Apple Inc. (AAPL) may face court-ordered penalties over its information-sharing practices in a privacy lawsuit after the iPhone maker was previously scolded for “unacceptable” conduct.
U.S. Magistrate Judge Paul S. Grewal, at a hearing yesterday in San Jose, California, invited plaintiffs’ lawyers in the case to pursue sanctions against Apple after saying that the company’s document production “has more than doubled since the court got involved” in policing information-sharing obligations.
Grewal yesterday questioned Apple about e-mails or documents from employees that the company turned up only after the court ordered a review of its document-production process. Grewal told Apple lawyer Ashlie Beringer that it “doesn’t sound like you did a lick of work” to double-check whether workers properly determined which documents shouldn’t be turned over.
“We’ve gone through close to a dozen people that should’ve come up and didn’t come up” in original requests for information, Grewal said. “In light of that process, how am I to have any confidence that the procedure now is any better” than it was initially, Grewal asked.
The documents at issue “absolutely should’ve been collected and they were not,” Beringer said. “I was not asking the right questions” to cull the required evidence, she explained. “Absolutely that was a failure of management on my part, one that won’t happen again.”
Beringer said Apple has made “Herculean efforts over the last two weeks” to rectify the problem, and that after another filing late last night, the company’s document production is complete. Beringer declined to comment after the hearing.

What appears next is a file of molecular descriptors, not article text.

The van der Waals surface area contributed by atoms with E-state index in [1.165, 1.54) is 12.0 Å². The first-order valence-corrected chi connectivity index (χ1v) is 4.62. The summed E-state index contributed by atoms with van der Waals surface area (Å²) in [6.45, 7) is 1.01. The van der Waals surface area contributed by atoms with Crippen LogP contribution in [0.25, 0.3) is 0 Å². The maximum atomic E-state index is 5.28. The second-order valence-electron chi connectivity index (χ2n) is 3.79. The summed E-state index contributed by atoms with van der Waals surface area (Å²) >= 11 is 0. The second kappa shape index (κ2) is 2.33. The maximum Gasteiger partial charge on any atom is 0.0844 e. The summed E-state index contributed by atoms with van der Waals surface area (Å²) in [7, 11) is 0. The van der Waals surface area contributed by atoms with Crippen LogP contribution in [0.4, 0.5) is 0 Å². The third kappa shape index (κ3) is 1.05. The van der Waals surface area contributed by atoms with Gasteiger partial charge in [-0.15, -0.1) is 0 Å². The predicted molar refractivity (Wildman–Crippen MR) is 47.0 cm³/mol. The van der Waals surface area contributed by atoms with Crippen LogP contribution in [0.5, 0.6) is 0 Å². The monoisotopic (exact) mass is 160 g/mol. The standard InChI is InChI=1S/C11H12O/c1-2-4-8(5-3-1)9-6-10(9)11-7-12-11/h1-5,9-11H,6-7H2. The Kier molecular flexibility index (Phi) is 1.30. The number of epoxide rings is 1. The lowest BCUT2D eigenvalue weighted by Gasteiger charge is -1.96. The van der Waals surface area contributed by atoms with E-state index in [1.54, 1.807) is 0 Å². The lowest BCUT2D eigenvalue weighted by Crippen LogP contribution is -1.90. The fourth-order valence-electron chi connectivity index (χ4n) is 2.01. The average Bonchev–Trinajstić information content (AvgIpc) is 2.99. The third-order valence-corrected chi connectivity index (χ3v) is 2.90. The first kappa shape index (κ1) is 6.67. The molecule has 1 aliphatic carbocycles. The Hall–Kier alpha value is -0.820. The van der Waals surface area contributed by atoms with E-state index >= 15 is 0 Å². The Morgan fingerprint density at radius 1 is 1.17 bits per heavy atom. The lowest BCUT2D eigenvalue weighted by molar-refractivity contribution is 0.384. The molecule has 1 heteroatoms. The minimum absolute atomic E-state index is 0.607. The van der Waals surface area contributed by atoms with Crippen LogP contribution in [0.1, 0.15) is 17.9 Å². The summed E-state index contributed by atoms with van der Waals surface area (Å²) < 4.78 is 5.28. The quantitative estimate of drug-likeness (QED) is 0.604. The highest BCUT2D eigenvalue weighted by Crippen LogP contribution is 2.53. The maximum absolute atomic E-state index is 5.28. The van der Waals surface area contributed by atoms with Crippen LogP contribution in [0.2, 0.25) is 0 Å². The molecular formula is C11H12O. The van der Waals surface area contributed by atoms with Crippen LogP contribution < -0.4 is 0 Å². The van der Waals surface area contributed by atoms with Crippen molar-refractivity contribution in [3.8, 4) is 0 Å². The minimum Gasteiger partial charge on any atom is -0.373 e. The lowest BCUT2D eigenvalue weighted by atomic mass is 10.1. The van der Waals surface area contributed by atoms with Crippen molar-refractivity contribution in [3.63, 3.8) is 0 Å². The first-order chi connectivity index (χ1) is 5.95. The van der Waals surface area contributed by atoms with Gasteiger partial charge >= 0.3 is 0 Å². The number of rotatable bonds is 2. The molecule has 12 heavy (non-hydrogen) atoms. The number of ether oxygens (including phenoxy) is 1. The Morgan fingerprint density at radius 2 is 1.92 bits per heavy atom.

Apple is accused in the lawsuit of improperly collecting data on the locations of customers through iPhones, even after the device’s geo-location feature was turned off, and sharing personal information with third parties.
Grewal told Cupertino, California-based Apple on March 6 to submit a detailed account of how it collects and evaluates the documents it’s required to give the plaintiffs. The company was required to identify search terms it used, the dates of searches, individuals subject to the searches, and how many documents it turned up. Apple has produced more than 2,000 additional documents.
On March 7, Apple lost its bid to dismiss the case after U.S. District Judge Lucy H. Koh, who is handling the case with Grewal, said in a ruling that she was “disturbed” to learn that in its court filings seeking the dismissal, Apple relied on documents that it was required, and failed, to disclose to lawyers for the customers.
Calling the company’s conduct “unacceptable,” Koh said “the court cannot rely on Apple’s representations about its compliance with its discovery obligations.”
Separate from the document requests, plaintiffs are also seeking permission to proceed with the lawsuit on a group basis. Apple argued class-action status should be denied because plaintiffs haven’t shown that any users had personal information collected without their consent, and as a result, can’t show they suffered any harm.
The case is In re Apple Inc. iPhone/iPad Application Consumer Privacy Litigation, 11-md-02250, U.S. District Court, Northern District of California (San Jose).
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